Ubisoft is one of the largest studios in the video game industry. In Canada, more than 4,500 people work at its facilities in Quebec City, Montreal, Toronto and Winnipeg. Not bad for a French company that established itself in the country in 1997.
However, all is not going like clockwork for the company founded by the Guillemot brothers. In one year, Ubisoft’s stock has lost more than 30% of its value. The giant is running out of steam after several years of uninterrupted growth. The stock is now around $ 83, a far cry from the peak of $ 150 seen in the summer of 2018. Over the past six months, the tumble has been dramatic. I am not here to share a tax analysis, but you will understand why, in my opinion, Ubisoft today is a shadow of itself. Everything is related to cash.
Anyone familiar with the stock market knows that jolts are part of the game. However, for a stock to lose so much of its value in such a short period of time, there are often more serious reasons to consider. The legal action brought by Solidaires Informatique is a good example. Let us recall the rationale for such an approach: “cases of sexual harassment within the Ubisoft group with the complacency of Human Resources departments, protecting harassers and silencing victims”.
Nothing good seller for the shareholders. Yet I believe it is not this scandal that hurts the publisher the most. Over the years, Ubisoft has abandoned a growing number of its franchises to focus on a handful of games, most of them in the form of a service (games as a service or GAAS). Much more profitable, doesn’t it? Yes and no, I would say. Certainly games like Rainbow Six Siege represent quite a bonanza with a Season Pass and more microtransactions than I can count.
Unfortunately, it’s a race to the bottom. Innovation is killed in the process, always in the hope of extracting as many tickets as possible from fans. The recent announcement of Tom Clancy’s XDefiant is a good example: instead of creating a Tom Clancy experience based on tactics, anti-terrorist missions and advanced planning of operations, we end up with yet another GAAS this time in 6 against 6 and, let’s bet it, rotten to the core of DLC.
With so many employees under its umbrella, Ubisoft has no room for error. What we are seeing is a desire to standardize its offer, with all the sterile aspect that this represents. Why take a risk with a single player game when I can get a hundred times the winnings with a multi game? Money and creativity don’t mix, especially when you’re accountable to people who bet big on your name.
If I peel through the history of Ubisoft, I see a cemetery of appreciated and forgotten licenses, collateral victims of an unbounded greed for the god GAAS. Take a look for yourself:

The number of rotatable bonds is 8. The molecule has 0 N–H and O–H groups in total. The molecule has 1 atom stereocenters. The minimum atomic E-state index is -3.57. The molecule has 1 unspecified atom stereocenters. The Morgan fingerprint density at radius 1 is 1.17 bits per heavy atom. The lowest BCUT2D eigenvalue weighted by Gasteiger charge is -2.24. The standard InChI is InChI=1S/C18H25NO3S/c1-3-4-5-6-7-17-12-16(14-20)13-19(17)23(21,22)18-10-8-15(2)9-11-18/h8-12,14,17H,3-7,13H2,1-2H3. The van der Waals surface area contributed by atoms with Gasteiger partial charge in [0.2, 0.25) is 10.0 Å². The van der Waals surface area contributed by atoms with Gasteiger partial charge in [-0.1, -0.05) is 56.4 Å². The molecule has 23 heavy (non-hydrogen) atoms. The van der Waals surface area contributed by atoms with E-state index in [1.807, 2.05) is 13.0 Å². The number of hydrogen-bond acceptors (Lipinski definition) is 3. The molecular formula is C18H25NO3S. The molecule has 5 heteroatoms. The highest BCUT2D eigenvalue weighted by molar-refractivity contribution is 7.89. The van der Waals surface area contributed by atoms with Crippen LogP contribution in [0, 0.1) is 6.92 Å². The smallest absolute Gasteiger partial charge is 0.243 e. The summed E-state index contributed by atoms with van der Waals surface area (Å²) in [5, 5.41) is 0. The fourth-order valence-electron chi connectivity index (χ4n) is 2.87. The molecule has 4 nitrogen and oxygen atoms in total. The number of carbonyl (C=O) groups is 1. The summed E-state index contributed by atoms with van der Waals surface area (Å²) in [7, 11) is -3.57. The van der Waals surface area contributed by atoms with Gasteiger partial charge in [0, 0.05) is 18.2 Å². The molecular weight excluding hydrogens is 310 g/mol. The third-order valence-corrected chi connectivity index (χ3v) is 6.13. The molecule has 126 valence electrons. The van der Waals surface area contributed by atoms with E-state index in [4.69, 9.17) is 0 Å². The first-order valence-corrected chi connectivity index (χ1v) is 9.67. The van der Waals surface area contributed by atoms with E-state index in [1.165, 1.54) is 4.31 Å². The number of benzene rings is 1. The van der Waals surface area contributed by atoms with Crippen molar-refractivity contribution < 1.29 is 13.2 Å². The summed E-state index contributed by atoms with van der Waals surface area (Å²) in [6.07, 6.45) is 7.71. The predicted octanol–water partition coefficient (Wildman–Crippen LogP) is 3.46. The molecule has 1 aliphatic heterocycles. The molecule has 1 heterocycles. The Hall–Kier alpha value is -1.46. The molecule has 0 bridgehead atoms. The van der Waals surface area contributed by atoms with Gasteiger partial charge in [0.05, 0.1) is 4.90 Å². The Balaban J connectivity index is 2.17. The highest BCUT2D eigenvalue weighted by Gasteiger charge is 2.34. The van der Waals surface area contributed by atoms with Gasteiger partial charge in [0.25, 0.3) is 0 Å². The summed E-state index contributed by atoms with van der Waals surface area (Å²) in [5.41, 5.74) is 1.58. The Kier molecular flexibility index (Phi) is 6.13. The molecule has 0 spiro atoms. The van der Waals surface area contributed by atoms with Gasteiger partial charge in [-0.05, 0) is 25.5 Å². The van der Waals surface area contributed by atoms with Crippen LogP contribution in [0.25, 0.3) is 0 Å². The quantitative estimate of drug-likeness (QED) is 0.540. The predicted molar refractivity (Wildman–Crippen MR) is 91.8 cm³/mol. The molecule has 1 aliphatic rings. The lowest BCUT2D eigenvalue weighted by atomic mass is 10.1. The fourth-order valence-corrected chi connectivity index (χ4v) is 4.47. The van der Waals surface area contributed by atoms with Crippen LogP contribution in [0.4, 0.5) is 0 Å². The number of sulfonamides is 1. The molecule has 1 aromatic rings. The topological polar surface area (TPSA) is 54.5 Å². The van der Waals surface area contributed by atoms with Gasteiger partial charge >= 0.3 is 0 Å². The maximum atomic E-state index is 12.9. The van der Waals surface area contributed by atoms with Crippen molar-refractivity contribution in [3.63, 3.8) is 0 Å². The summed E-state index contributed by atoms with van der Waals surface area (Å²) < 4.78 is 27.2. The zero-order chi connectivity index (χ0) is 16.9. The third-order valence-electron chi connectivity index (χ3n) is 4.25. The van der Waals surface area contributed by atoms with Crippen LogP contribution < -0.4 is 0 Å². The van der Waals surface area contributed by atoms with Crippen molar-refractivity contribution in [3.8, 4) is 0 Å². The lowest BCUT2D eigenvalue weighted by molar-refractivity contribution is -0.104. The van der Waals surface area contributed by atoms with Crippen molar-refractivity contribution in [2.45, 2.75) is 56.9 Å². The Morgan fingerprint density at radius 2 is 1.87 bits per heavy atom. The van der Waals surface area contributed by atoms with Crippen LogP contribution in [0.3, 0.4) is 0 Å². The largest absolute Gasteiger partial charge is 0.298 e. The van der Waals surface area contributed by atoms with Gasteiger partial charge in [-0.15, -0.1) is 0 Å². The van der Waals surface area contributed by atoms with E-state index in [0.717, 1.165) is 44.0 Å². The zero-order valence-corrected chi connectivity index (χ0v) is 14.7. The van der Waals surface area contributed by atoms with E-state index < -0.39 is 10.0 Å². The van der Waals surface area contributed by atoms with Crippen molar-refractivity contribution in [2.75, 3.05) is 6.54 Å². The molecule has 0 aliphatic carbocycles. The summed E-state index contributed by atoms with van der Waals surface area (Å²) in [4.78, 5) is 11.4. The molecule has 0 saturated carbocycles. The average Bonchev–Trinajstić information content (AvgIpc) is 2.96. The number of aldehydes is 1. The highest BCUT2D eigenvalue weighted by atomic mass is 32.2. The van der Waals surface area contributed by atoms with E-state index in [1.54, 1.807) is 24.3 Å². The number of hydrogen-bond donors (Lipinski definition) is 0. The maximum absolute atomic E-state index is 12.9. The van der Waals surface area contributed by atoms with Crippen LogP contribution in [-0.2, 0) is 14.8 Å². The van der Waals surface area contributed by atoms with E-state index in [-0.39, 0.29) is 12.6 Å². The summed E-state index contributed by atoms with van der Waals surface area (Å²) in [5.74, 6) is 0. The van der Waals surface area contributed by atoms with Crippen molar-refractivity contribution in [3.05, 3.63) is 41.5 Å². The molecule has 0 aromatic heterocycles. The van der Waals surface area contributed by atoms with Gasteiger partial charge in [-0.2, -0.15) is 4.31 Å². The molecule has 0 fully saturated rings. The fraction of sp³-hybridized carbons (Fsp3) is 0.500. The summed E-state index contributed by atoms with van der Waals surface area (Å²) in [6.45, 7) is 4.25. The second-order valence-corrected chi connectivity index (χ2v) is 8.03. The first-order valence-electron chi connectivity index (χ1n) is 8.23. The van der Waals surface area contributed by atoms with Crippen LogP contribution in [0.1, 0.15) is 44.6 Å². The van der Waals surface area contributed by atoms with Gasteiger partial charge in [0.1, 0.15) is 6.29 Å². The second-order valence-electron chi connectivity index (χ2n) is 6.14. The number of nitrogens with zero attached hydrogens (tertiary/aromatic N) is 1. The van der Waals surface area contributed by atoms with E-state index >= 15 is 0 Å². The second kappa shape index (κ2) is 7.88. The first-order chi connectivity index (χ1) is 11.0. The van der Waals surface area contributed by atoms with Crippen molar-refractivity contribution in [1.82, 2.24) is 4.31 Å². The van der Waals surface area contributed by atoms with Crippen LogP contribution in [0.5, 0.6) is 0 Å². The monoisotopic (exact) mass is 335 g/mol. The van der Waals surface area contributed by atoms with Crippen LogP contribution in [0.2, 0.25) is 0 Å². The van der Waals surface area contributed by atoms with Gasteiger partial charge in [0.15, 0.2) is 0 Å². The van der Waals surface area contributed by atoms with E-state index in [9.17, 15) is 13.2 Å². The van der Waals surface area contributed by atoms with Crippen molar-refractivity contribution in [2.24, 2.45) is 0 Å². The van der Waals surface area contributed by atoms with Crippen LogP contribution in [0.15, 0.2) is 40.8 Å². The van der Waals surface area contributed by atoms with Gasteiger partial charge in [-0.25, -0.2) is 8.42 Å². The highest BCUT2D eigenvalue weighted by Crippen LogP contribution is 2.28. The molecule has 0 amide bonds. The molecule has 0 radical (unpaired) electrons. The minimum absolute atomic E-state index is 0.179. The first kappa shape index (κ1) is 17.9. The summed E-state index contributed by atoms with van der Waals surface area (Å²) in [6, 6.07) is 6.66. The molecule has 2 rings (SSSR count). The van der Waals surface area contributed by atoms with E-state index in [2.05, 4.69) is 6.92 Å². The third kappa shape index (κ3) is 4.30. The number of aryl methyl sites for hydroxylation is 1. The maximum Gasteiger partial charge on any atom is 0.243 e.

- Brother in arms : absence of more than 12 years after Hell’s Highway released in 2008 (I do not count the movable shutters here)
- Call of Juarez : absence of more than 8 years later Gunslinger released in 2013
- Driver : absence of almost 10 years since San Francisco released in 2011 (forgetting the mobile shutters)
- Prince of persia : absence of more than 10 years, the next game is a remake which was rejected due to its poor quality
- Rayman : absence of more than 7 years after the excellent Rayman legends released in August 2013
- Tom Clancy’s Rainbow Six : absence of more than 13 years since Vegas 2 released in March 2008
- Tom Clancy’s Splinter Cell : absence of more than 7 years later Blacklist released in August 2013
The time for experimentation with Ubisoft seems to be over. Yet it is not the lack of popular licenses of the past that is lacking. Beyond Good & Evil II is probably dead and buried at the time of this writing or, at the very least, on the ventilator. One of the latest surprises, which is signed by Ubisoft Montreal in the form of Child of Light, date of… 2014. If it were not forImmortals Fenyx Rising by Ubisoft Quebec in 2020, the picture would be even darker on this side of the province.
When a flagship series like Assassin’s Creed looks to play as a service with Infinity or that a production like Skull & Bones takes more than 8 years to reach an alpha phase, it makes you wonder what is wrong with Ubisoft. For my part, it is clear: Ubisoft dismisses its past and, suddenly, an important legacy in the industry for a short-term vision that will be unfavorable to it once the dust settles.